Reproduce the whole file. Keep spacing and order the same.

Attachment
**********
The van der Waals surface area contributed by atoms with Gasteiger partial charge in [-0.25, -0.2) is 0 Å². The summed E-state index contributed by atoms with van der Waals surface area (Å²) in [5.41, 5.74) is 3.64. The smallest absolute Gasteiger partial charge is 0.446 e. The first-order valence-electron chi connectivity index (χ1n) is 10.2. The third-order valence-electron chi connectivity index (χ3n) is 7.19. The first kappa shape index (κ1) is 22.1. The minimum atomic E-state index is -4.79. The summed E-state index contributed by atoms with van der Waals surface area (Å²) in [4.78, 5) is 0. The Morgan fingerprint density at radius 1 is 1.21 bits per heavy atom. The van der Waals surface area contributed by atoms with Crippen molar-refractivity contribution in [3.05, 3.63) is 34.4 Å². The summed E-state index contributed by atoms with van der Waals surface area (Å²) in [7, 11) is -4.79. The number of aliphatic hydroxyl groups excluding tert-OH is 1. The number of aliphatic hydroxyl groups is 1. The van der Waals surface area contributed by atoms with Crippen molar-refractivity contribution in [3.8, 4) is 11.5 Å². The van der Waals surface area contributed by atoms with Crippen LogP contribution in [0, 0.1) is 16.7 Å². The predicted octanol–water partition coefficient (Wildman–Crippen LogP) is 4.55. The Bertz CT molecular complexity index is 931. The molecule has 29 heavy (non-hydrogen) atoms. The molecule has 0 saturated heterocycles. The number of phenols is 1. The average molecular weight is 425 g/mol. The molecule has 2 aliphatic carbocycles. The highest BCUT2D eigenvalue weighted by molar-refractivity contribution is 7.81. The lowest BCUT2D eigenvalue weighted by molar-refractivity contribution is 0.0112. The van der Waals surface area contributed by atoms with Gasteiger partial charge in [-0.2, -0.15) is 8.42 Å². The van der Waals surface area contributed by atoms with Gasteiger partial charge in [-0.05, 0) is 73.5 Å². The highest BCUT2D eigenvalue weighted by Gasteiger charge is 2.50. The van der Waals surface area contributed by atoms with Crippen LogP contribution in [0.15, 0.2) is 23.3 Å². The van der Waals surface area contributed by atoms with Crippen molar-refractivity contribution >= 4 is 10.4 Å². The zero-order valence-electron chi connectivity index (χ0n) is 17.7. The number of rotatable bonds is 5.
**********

The van der Waals surface area contributed by atoms with Gasteiger partial charge in [-0.25, -0.2) is 0 Å². The summed E-state index contributed by atoms with van der Waals surface area (Å²) in [5.41, 5.74) is 3.64. The smallest absolute Gasteiger partial charge is 0.446 e. The first-order valence-electron chi connectivity index (χ1n) is 10.2. The third-order valence-electron chi connectivity index (χ3n) is 7.19. The first kappa shape index (κ1) is 22.1. The minimum atomic E-state index is -4.79. The summed E-state index contributed by atoms with van der Waals surface area (Å²) in [4.78, 5) is 0. The Morgan fingerprint density at radius 1 is 1.21 bits per heavy atom. The van der Waals surface area contributed by atoms with Crippen molar-refractivity contribution in [3.05, 3.63) is 34.4 Å². The summed E-state index contributed by atoms with van der Waals surface area (Å²) in [7, 11) is -4.79. The number of aliphatic hydroxyl groups excluding tert-OH is 1. The number of aliphatic hydroxyl groups is 1. The van der Waals surface area contributed by atoms with Crippen molar-refractivity contribution in [3.8, 4) is 11.5 Å². The van der Waals surface area contributed by atoms with Crippen LogP contribution in [0, 0.1) is 16.7 Å². The predicted octanol–water partition coefficient (Wildman–Crippen LogP) is 4.55. The Bertz CT molecular complexity index is 931. The molecule has 29 heavy (non-hydrogen) atoms. The molecule has 0 saturated heterocycles. The number of phenols is 1. The average molecular weight is 425 g/mol. The molecule has 2 aliphatic carbocycles. The highest BCUT2D eigenvalue weighted by molar-refractivity contribution is 7.81. The lowest BCUT2D eigenvalue weighted by molar-refractivity contribution is 0.0112. The van der Waals surface area contributed by atoms with Gasteiger partial charge in [-0.2, -0.15) is 8.42 Å². The van der Waals surface area contributed by atoms with Gasteiger partial charge in [-0.05, 0) is 73.5 Å². The highest BCUT2D eigenvalue weighted by Gasteiger charge is 2.50. The van der Waals surface area contributed by atoms with Crippen LogP contribution in [0.15, 0.2) is 23.3 Å². The van der Waals surface area contributed by atoms with Crippen molar-refractivity contribution >= 4 is 10.4 Å². The zero-order valence-electron chi connectivity index (χ0n) is 17.7. The number of rotatable bonds is 5.